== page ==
Oct. 1, 2005: In the 161st game of the season, the Yankees defeat the Red Sox at Fenway Park to clinch their eighth consecutive AL East crown.

Dec. 23, 2005: The Yankees make a move to bolster their own lineup while hurting the rival Red Sox, as they sign center fielder Johnny Damon to a four-year, $52 million contract -- the same contract they gave to Hideki Matsui just a month earlier.

2006: The Yankees won their ninth consecutive AL East title in 2006, finishing with a record of 97-65, their sixth straight year with 95 or more victories. New York boasted four All-Star selections - Derek Jeter, Alex Rodriguez, Mariano Rivera and Robinson Cano - and their powerhouse offense led the Major Leagues with 930 runs scored before an early playoff exit in the Division Series at Detroit.

2007: The Yankees secured the American League Wild Card with a record of 94-68, running their playoff streak to 13 consecutive seasons - 12 under manager Joe Torre. It wasn't all smooth sailing, however: the Yankees were a season-low eight games under .500 on May 29 but went 73-39 down the stretch, leading the Majors in wins and winning percentage. Led by American League MVP Alex Rodriguez, who led the circuit with 54 home runs, 156 RBIs, 143 runs and 376 total bases, New York's 968 runs led the Majors and were the most scored by a big league team since 2000, even as the Yankees used an AL-high 28 pitchers. A-Rod, Derek Jeter and Jorge Posada represented the Yankees in the All-Star Game, Chien-Ming Wang led the staff with 19 runs and Joba Chamberlain emerged as a late-season phenom before the Yankees fell in four games to the Indians in the AL Division Series.

2008: Under new manager Joe Girardi for the final season at Yankee Stadium, the Yankees' run of postseason success came to a halt, ending a string of 13 consecutive campaigns with at least a playoff appearance. Yankee Stadium hosted the All-Star Game in July, but the Yankees' own season was held back by injuries and inconsistency, managing 89 wins for third place in the AL East. The big bats of Jorge Posada, Hideki Matsui and Alex Rodriguez were slowed, while Robinson Cano and Melky Cabrera both regressed. But it was the pitching that hurt most - Chien-Ming Wang, 8-2 at the time, was lost to a foot injury in June, and the Yankees were forced to look elsewhere as prospects Phil Hughes and Ian Kennedy finished winless. Mariano Rivera converted 39 of 40 save opportunities and Mike Mussina logged 20 wins for the first and last time in his big league career. Ready to look ahead, the home slate finished with an emotional sendoff in the Bronx on Sept. 21, with Derek Jeter taking the microphone behind the mound and promising to help bring the memories across the street for the new Yankee Stadium in 2009.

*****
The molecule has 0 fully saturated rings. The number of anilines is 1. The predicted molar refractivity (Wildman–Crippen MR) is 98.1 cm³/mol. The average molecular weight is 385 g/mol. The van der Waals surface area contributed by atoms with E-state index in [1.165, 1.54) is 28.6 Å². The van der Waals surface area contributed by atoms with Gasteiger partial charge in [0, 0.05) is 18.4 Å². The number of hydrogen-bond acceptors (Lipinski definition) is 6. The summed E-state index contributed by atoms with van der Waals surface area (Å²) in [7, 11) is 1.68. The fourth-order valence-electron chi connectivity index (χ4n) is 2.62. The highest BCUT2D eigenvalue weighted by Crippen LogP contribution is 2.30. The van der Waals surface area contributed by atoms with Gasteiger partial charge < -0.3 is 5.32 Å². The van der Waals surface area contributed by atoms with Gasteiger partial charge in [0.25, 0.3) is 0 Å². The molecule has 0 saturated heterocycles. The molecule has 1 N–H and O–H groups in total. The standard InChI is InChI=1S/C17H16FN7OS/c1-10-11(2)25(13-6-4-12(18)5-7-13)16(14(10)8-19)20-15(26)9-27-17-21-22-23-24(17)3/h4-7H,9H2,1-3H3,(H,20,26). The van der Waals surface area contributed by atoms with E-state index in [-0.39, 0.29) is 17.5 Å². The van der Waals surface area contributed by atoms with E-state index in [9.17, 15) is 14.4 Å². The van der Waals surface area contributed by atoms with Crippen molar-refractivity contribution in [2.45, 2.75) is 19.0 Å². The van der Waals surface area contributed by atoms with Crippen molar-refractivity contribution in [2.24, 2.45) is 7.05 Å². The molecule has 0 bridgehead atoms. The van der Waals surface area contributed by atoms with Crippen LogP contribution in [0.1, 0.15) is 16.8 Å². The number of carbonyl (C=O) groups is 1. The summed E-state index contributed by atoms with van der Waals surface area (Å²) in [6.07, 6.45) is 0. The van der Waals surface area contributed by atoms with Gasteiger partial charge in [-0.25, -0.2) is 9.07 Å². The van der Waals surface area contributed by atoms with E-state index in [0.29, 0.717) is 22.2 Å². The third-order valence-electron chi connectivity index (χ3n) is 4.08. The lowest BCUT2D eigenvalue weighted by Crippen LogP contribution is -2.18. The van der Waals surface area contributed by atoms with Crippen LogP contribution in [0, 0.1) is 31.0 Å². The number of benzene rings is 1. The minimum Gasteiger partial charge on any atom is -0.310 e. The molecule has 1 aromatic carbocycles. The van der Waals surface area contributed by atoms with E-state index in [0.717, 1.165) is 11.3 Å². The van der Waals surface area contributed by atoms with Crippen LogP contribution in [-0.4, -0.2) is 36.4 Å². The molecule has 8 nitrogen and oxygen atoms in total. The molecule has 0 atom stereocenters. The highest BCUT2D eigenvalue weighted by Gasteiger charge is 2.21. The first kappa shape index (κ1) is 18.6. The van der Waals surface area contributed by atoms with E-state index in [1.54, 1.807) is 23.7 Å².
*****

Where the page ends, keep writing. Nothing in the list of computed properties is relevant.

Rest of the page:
April 3-4, 2009: The Yankees play their first exhibition games in the current Yankee Stadium, defeating the Chicago Cubs, 7-4 and 10-1, respectively. Chien-Ming Wang tosses the first pitch in the April 3 contest.

April 16, 2009: The Yankees play the first regular season game in Yankee Stadium history, falling to Cleveland, 10-2, and snapping their all-time record 11-game home-opener winning streak. CC Sabathia tosses the Stadium's first official pitch, Johnny Damon records the first hit (first-inning single off Cliff Lee) and Jorge Posada hits the first home run (fifth-inning off Lee).

May 14 - June 1, 2009: The Yankees set an all-time Major League mark with 18 consecutive errorless games, safely handling 660 chances over the stretch.

Sept. 11, 2009: Derek Jeter breaks Lou Gehrig's all-time franchise mark of 2,721 hits with a single off Baltimore's Chris Tillman at Yankee Stadium. Gehrig had held the mark since 9/6/37.

Oct. 4, 2009: Alex Rodriguez hits a three-run home run and a grand slam in the sixth-inning of the season finale at Tampa Bay, setting an all-time AL mark with 7RBI in an inning.

Nov. 4, 2009: The Yankees win their 27th World Championship, defeating Philadelphia in Game 6 of the World Series, 7-3. Hideki Matsui ties Bobby Richardson's all-time World Series mark (1960 Game 3 vs. Pittsburgh) with 6RBI. Andy Pettitte records the win, becoming the first pitcher to start and record the win in the clinching game in all three rounds of a single postseason. Manager Joe Girardi joins Billy Martin and Ralph Houk as the only individuals in franchise history to win a World Series with the Yankees as a player and as a manger.